home appliances

Air Conditioners and Furnaces: How Do They Work Together?

Air Conditioners and Furnaces - How Do They Work Together?

Your heating and cooling systems have many components that work together to provide optimal home comfort. Air conditioning systems work hand in hand with your heating system, so upgrades to your cooling system will be affected by the efficiency of your heating system.

  1. Furnace heats the air in the winter and the blower circulates air through the home
  2. AC evaporator coil removes heat and humidity in summer
  3. Condensate line carries excess moisture to floor drain
  4. Compressor circulates refrigerant through evaporator coil and expels heat outdoors
  5. Cool or warm air supplied to the home
  6. Thermostat sets temperature for your comfort
  7. Air returns to furnace for air conditioning
  8. Humidity is added in water
  9. House air is cleaned before being recirculated

What is a Furnace?

Most North American homes are kept warm with furnaces, of which there are three main types: natural gas, oil and electric. There are also non-furnace home heating solutions, such as heat pumps and steam heat boilers, which interact with HVAC systems in ways similar to furnaces. Some homes may also have zone heating systems like baseboard heaters, radiant floor heating or wood burning stoves.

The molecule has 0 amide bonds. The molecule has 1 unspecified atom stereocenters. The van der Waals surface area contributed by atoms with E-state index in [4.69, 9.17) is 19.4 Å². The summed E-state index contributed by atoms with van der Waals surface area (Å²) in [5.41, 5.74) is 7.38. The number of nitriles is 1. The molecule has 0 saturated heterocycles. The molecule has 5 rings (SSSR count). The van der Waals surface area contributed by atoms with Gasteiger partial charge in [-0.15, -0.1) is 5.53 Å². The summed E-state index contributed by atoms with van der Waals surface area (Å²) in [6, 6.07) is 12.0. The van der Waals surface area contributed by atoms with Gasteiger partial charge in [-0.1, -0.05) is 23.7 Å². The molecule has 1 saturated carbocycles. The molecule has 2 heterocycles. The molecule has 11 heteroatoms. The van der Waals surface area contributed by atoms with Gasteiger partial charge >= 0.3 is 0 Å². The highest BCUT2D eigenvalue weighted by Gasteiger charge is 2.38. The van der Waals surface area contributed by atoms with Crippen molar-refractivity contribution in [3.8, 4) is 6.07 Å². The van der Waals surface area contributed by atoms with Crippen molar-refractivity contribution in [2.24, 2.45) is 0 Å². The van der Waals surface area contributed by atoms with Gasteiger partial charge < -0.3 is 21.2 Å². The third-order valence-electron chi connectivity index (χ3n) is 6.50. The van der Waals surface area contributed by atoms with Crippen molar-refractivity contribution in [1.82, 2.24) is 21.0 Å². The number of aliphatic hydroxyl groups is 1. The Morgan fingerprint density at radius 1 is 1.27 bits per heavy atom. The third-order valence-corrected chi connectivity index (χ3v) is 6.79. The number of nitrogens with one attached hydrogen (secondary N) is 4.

How Do Home Furnaces Work?

Furnaces vary in the types of energy they consume, which affects the ways in which they produce heat. But once a furnace creates warm air, it gets distributed the same way, regardless of the energy type. How does a furnace work in a house? Here are the basic steps:

  1. When the temperature in the house drops below the thermostat setting for heat, the thermostat sends two signals: one to the furnace to begin a heating cycle, and another to the blower motor to activate the HVAC fan.
  2. The furnace’s heating elements receive the signal and activate. In gas and oil furnaces, those fuels are released through valves to produce open flames. In electric furnaces, electricity powers heating elements that are like large versions of the elements in electric space heaters.
  3. The heat is transferred to the air. In electric furnaces, this is simply a matter of the exposure of the heating elements to the open air. In gas and oil furnaces, the flames heat a component called the heat exchanger, a sealed chamber that warms the air around it.
  4. The blower motor and fan push the warm air through the ductwork and vents, raising the temperature in the home.
  5. The thermostat detects the moment when the indoor temperature reaches the desired level and sends signals to shut off the furnace and blower motor.

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